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November 21, 2019

How to see rare 'unicorn' meteor shower Thursday night

The Alpha Monocerotids will occur around 11:50 p.m. in the south and southeastern portion of the sky

Astronomy Meteors
Philadelphia unicorn meteor shower Photo by Neale LaSalle/Pexels

A rare 'unicorn' meteor shower, known as alpha Monocerotids, occurs every year around Nov. 22, but is not typically viewable. The meteor shower could be viewable this year on Thursday, scientists say.

A rare "unicorn" meteor shower could be visible Thursday night as Earth makes its way through a field of space debris caused by the Alpha Monocerotids. 

The Alpha Monocerotids is known as the "unicorn meteor shower," because it comes from the direction of the Monoceros, or Unicorn, constellation. 

Scientists warn it's possible this predicted outburst may not occur — but if it does, we could see a rate of seven meteors per minute, and two to three meteors may be seen seconds apart, according to American Meteor Society

In order to see this shower in all its glory, it's important to find a spot in a rural or suburban area where there aren't any lights. It would be best to find an area that has a wide view of the sky and limited obstruction from trees or buildings, recommends.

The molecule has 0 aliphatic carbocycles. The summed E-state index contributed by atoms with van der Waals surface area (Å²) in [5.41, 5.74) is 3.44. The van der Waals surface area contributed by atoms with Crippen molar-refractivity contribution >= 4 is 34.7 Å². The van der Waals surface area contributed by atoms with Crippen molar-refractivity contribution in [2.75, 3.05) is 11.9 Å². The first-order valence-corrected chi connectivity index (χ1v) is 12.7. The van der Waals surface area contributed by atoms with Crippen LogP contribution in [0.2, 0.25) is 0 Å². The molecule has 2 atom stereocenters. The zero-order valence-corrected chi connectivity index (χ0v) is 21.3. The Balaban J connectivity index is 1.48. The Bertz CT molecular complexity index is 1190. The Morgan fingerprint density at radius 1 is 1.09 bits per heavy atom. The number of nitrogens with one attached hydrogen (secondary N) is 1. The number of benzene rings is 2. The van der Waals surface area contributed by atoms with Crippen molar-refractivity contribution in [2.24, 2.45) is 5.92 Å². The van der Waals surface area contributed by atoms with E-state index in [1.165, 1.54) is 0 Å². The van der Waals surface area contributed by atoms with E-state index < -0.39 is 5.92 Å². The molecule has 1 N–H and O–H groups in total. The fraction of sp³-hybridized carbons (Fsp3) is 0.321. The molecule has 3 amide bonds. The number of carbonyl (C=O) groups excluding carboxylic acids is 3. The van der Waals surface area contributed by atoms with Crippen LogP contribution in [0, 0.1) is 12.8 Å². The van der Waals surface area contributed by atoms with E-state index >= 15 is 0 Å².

The outburst will occur at about 11:50 p.m. in the eastern to southeastern portions of the sky. If you want to see the entirety of the shower, it's best to find your spot and be settled in by 11:15 p.m., no later than 11:30 p.m. This rare astrological event is expected to be over within an hour. 

Unfortunately for everyone living in the Philadelphia region, the best weather conditions to view the shower are in the west and north-central portion of the U.S., according to AccuWeather.

Cloudy skies are expected over Philadelphia, New Jersey, and Delaware on Thursday evening due to a storm system that's bringing clouds to most of the south and east. This may limit how many meteors sky-gazers will be able to see and could obstruct the view altogether. 

The unicorn meteor shower happens every year around Nov. 22, but it is usually not viewable. The shower has only been visible four times in 1925, 1935, 1985, and lastly in 1995. 

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